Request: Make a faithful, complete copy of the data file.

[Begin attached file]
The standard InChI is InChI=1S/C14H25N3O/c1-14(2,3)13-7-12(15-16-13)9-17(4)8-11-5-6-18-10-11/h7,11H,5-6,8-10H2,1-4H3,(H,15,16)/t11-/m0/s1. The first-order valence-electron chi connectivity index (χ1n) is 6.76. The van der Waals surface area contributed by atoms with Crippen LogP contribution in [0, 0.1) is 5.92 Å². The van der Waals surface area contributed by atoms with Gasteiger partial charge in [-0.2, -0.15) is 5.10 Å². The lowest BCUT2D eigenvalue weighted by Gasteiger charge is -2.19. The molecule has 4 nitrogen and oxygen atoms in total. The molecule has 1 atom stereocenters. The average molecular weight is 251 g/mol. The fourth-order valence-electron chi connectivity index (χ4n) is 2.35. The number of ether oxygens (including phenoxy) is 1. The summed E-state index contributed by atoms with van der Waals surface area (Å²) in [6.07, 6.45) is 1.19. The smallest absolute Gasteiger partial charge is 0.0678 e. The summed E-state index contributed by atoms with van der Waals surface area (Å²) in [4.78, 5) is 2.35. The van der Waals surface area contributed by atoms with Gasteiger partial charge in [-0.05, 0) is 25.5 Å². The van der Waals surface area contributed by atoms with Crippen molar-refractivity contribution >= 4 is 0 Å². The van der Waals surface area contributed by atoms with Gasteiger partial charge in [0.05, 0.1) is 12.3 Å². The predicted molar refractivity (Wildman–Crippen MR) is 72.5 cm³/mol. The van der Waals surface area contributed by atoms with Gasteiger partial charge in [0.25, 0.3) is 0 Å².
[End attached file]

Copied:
The standard InChI is InChI=1S/C14H25N3O/c1-14(2,3)13-7-12(15-16-13)9-17(4)8-11-5-6-18-10-11/h7,11H,5-6,8-10H2,1-4H3,(H,15,16)/t11-/m0/s1. The first-order valence-electron chi connectivity index (χ1n) is 6.76. The van der Waals surface area contributed by atoms with Crippen LogP contribution in [0, 0.1) is 5.92 Å². The van der Waals surface area contributed by atoms with Gasteiger partial charge in [-0.2, -0.15) is 5.10 Å². The lowest BCUT2D eigenvalue weighted by Gasteiger charge is -2.19. The molecule has 4 nitrogen and oxygen atoms in total. The molecule has 1 atom stereocenters. The average molecular weight is 251 g/mol. The fourth-order valence-electron chi connectivity index (χ4n) is 2.35. The number of ether oxygens (including phenoxy) is 1. The summed E-state index contributed by atoms with van der Waals surface area (Å²) in [6.07, 6.45) is 1.19. The smallest absolute Gasteiger partial charge is 0.0678 e. The summed E-state index contributed by atoms with van der Waals surface area (Å²) in [4.78, 5) is 2.35. The van der Waals surface area contributed by atoms with Gasteiger partial charge in [-0.05, 0) is 25.5 Å². The van der Waals surface area contributed by atoms with Crippen molar-refractivity contribution >= 4 is 0 Å². The van der Waals surface area contributed by atoms with Gasteiger partial charge in [0.05, 0.1) is 12.3 Å². The predicted molar refractivity (Wildman–Crippen MR) is 72.5 cm³/mol. The van der Waals surface area contributed by atoms with Gasteiger partial charge in [0.25, 0.3) is 0 Å².